Ancient Monuments

History on the Ground

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Two bowl barrows on Drove Hill

A Scheduled Monument in Winfrith Newburgh, Dorset

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Latitude: 50.6736 / 50°40'24"N

Longitude: -2.2812 / 2°16'52"W

OS Eastings: 380223.024

OS Northings: 86027.136

OS Grid: SY802860

Mapcode National: GBR 104.L2S

Mapcode Global: FRA 6739.92X

Entry Name: Two bowl barrows on Drove Hill

Scheduled Date: 27 February 1957

Source: Historic England

Source ID: 1002765

English Heritage Legacy ID: DO 256

County: Dorset

Civil Parish: Winfrith Newburgh

Traditional County: Dorset

Lieutenancy Area (Ceremonial County): Dorset

Church of England Parish: The Lulworths, Winfrith Newburgh and Chaldon

Church of England Diocese: Salisbury


The monument, which falls into two areas of protection, includes two bowl barrows situated on the south west-facing slopes of Drove Hill, overlooking the sources of several small tributaries to the River Frome in the otherwise relatively low-lying area of Whitcombe Vale. The barrows survive as circular mounds surrounded by buried quarry ditches, from which their construction material was derived. The western barrow mound is 12m in diameter and 0.7m high; the eastern mound is 15m in diameter, 1m high and has a central excavation hollow.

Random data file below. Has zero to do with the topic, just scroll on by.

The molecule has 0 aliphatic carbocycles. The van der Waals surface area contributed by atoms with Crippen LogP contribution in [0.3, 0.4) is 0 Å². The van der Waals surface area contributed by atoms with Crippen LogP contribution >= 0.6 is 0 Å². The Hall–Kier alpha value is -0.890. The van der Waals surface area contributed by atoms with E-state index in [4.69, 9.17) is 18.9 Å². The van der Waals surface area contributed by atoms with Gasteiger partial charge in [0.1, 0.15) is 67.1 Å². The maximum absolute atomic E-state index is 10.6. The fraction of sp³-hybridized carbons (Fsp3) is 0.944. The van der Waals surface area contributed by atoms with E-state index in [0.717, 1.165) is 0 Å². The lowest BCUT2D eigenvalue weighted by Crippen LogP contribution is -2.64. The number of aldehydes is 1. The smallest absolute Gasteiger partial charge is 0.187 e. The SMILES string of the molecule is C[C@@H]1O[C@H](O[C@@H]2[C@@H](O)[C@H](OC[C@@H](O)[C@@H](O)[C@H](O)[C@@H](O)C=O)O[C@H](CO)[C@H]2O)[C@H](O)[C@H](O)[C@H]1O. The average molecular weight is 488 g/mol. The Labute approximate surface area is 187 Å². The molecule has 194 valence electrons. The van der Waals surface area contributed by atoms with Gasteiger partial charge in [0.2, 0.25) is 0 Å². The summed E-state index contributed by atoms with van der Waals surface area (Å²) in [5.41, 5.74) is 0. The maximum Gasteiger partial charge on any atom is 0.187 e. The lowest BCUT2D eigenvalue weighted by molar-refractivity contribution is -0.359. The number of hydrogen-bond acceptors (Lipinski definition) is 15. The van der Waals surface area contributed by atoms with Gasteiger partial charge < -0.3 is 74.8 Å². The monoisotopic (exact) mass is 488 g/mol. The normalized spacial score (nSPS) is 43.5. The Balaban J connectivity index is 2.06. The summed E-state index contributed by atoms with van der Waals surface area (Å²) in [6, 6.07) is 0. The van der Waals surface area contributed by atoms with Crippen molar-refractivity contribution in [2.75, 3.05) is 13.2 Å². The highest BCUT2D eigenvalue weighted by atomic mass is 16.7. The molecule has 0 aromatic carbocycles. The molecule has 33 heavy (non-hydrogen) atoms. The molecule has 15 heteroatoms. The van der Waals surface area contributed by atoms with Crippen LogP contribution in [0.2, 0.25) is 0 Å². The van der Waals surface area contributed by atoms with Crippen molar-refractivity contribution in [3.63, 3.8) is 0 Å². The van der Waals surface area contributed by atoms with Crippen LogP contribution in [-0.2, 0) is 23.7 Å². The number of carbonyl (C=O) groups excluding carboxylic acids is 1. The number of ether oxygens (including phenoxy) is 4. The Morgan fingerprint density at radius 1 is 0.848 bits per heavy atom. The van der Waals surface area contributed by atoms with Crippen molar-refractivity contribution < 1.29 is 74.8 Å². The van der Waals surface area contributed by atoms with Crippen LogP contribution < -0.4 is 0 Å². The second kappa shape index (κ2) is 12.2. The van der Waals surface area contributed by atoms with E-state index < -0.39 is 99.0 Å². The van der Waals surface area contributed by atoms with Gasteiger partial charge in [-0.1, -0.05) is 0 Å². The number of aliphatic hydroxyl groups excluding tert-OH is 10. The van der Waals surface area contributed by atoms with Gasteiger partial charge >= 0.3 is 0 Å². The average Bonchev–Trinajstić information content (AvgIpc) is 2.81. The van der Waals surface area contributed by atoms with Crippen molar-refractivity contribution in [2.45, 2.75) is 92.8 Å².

Sources: HER:-
PastScape Monument No:-455300

Source: Historic England

Reasons for Scheduling

Bowl barrows, the most numerous form of round barrow, are funerary monuments dating from the Late Neolithic period to the Late Bronze Age, with most examples belonging to the period 2400-1500 BC. They were constructed as earthen or rubble mounds, sometimes ditched, which covered single or multiple burials. They occur either in isolation or grouped as cemeteries and often acted as a focus for burials in later periods. Often superficially similar, although differing widely in size, they exhibit regional variations in form and a diversity of burial practices. Often occupying prominent locations, they are a major historic element in the modern landscape and their considerable variation of form and longevity as a monument type provide important information on the diversity of beliefs and social organisations amongst early prehistoric communities. They are particularly representative of their period. Despite partial early excavation, the two bowl barrows on Drove Hill survive comparatively well and will contain archaeological and environmental evidence relating to their construction, relative chronologies, territorial significance, social organisation, ritual and funerary practices and overall landscape context.

Source: Historic England

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